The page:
Voting sheepishly (but not like a sheep)

Everyone was dressed warmly.

A couple and their friend plus their dog, were standing behind me. The dog looked healthy, well-fed, and the gentleman he was with had a bowl of fresh water for the beast. The water looked very clear, and the bowl, spotless. The dog sniffed around my ankles and, though I looked unimpressed by the unwanted attention, one of the humans said to me, “He likes you!”

Many other people in the queue were drinking hot beverages they had either made at home, or picked up on the way here, as additional protection from the early morning cold. Those of us not with friends or family were playing with smart devices, and my voyeurism in the direction of those closest to me, suggested that access to data wasn’t an issue for us here.

One or two people were in fitness gear, and had jogged their way into the queue. Outside on the road, lots of cars were parked, many of them expensive models that speak to life here in Sandown, Sandton. For a brief moment I wondered whether I was in a queue at Woolworths or whether I was in a voting queue. This was certainly not the South Africa of the home affairs department.

This was a queue featuring those of us who live on the cushy side of the city.

Two of my last thoughts as I entered the voting booth today, were, firstly that; until specifically inequality is fatally broken, our society will remain exclusionary and unjust; and, secondly, until a culture of accountability is entrenched, inequality will continue.

I wondered how many voters in nearby Alexandra township were going to be tempted to stay away from voting stations if the cold weather continued and they do not have warm clothes or hot beverages to endure the elements. I thought too of how many South Africans do not have access to clean drinking water. Some doggies have it better than many of them. I thought, too, of the young, black, timid, IEC staff members who, at times, did not know how to deal with the confidence and entitlement of some of the middle class people in our queue.

Some of the staff members looked like they suffered impostor syndrome. It did not help that one woman — let’s call her Becky, for the sake of argument — voted, and came out, and instructed the people in the queue, “It is chaotic inside! If your surname starts with any letter from A to M, then get out of that queue and into a second queue here!”

Her assumed authority, derived from her class and racialised positionality, resulted in the main queue collapsing for a few moments before the timid electoral staff apologetically asked everyone to simply return to where they had been standing. Becky left, shaking her head, and I swear her thought bubble contained the words, “Can I speak to the manager please!”

We are a deeply unequal society and none of the parties on my ballot papers had convinced me they have a clear, feasible and urgent plan specifically to tackle inequality. Yet I also knew that I should, somehow, take account of lingering inequalities, of a variety of kinds, as I made my mark. Not because I am selfless or virtuous but because I am scared, and rationally so I would claim that if we do not think of the fate of South Africans worse off than ourselves, then we are all going to regret the consequences of inequality that had never been attended to. It simply does not make sense for middle class voters, myself included, to think about politics in narrow class terms. We need to look for political parties and leadership that is capable of and serious about smashing privilege, smashing inequity, and marching towards economic justice.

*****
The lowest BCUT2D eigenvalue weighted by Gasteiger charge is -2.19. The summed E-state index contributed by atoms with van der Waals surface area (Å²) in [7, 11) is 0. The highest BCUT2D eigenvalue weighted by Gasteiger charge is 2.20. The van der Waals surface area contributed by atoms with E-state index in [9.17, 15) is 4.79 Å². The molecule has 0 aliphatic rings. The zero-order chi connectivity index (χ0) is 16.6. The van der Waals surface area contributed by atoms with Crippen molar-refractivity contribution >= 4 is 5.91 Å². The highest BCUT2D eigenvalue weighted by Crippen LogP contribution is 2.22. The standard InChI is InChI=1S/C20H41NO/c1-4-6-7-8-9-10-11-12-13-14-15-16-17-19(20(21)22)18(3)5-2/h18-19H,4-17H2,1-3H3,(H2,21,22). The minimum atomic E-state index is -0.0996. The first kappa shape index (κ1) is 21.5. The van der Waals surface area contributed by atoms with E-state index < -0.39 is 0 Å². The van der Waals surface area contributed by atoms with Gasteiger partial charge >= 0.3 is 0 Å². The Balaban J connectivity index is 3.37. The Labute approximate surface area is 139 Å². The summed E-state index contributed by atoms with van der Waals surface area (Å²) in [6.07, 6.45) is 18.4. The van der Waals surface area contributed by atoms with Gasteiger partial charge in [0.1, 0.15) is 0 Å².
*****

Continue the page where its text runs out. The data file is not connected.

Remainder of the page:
Yet, the obstacles to a just and equal society are so many. There is no easy way to solve all of the drivers of the problem. And there I was, needing to vote, needing to not succumb to analysis paralysis. And so I reminded myself that a culture of accountability is crucial to eliminating inequality. It is no exaggeration to say that we would have been a far less unequal society today if our political culture was not characterised by impunity, and an absence of servant leadership and responsive, caring governance. I had to get to work, and vote. I accepted that all of the choices on the ballot papers were not ideal. But I decided, pragmatically, to make my own judgement call in service of accountability, and mitigating against the weaknesses of our party political system.

I do not believe in political pluralism as an end in itself. I do, however, believe that competitiveness is helpful to improve the prospects of entrenching accountability in our political system. That is what ultimately guided my shameful, but not indefensible, voting choice today. The only more unpalatable choice, for me, would have been to outsource the decision to other citizens who do not know what my peculiar political preferences are. That is why I voted, somewhat sheepishly … but not like a sheep.

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Eusebius Mckaiser
Eusebius McKaiser
Eusebius McKaiser is a political and social analyst at the Wits Centre for Ethics. He is also a popular radio talk show host, a top international debate coach, a master of ceremonies and a public speaker of note. He loves nothing more than a good argument, having been both former National South African Debate Champion and the 2011 World Masters Debate Champion. His analytic articles and columns have been widely published in South African newspapers and the New York Times. McKaiser has studied law and philosophy. He taught philosophy in South Africa and England.

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